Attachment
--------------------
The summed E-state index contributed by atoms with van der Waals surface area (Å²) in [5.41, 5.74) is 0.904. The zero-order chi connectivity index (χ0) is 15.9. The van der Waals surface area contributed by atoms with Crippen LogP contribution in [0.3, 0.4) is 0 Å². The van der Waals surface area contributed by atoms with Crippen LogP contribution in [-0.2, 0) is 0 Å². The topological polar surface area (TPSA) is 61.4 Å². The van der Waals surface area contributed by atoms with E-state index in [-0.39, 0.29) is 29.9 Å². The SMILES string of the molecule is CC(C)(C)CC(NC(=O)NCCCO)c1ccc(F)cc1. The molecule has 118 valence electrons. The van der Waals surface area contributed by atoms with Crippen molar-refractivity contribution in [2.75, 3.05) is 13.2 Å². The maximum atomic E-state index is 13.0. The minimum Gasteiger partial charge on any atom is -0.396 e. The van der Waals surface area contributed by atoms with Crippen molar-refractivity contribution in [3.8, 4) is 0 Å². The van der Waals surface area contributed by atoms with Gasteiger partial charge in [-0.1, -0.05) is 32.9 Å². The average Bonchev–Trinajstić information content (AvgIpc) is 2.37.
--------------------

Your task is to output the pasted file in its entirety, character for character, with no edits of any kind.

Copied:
The summed E-state index contributed by atoms with van der Waals surface area (Å²) in [5.41, 5.74) is 0.904. The zero-order chi connectivity index (χ0) is 15.9. The van der Waals surface area contributed by atoms with Crippen LogP contribution in [0.3, 0.4) is 0 Å². The van der Waals surface area contributed by atoms with Crippen LogP contribution in [-0.2, 0) is 0 Å². The topological polar surface area (TPSA) is 61.4 Å². The van der Waals surface area contributed by atoms with E-state index in [-0.39, 0.29) is 29.9 Å². The SMILES string of the molecule is CC(C)(C)CC(NC(=O)NCCCO)c1ccc(F)cc1. The molecule has 118 valence electrons. The van der Waals surface area contributed by atoms with Crippen molar-refractivity contribution in [2.75, 3.05) is 13.2 Å². The maximum atomic E-state index is 13.0. The minimum Gasteiger partial charge on any atom is -0.396 e. The van der Waals surface area contributed by atoms with Crippen molar-refractivity contribution in [3.8, 4) is 0 Å². The van der Waals surface area contributed by atoms with Gasteiger partial charge in [-0.1, -0.05) is 32.9 Å². The average Bonchev–Trinajstić information content (AvgIpc) is 2.37.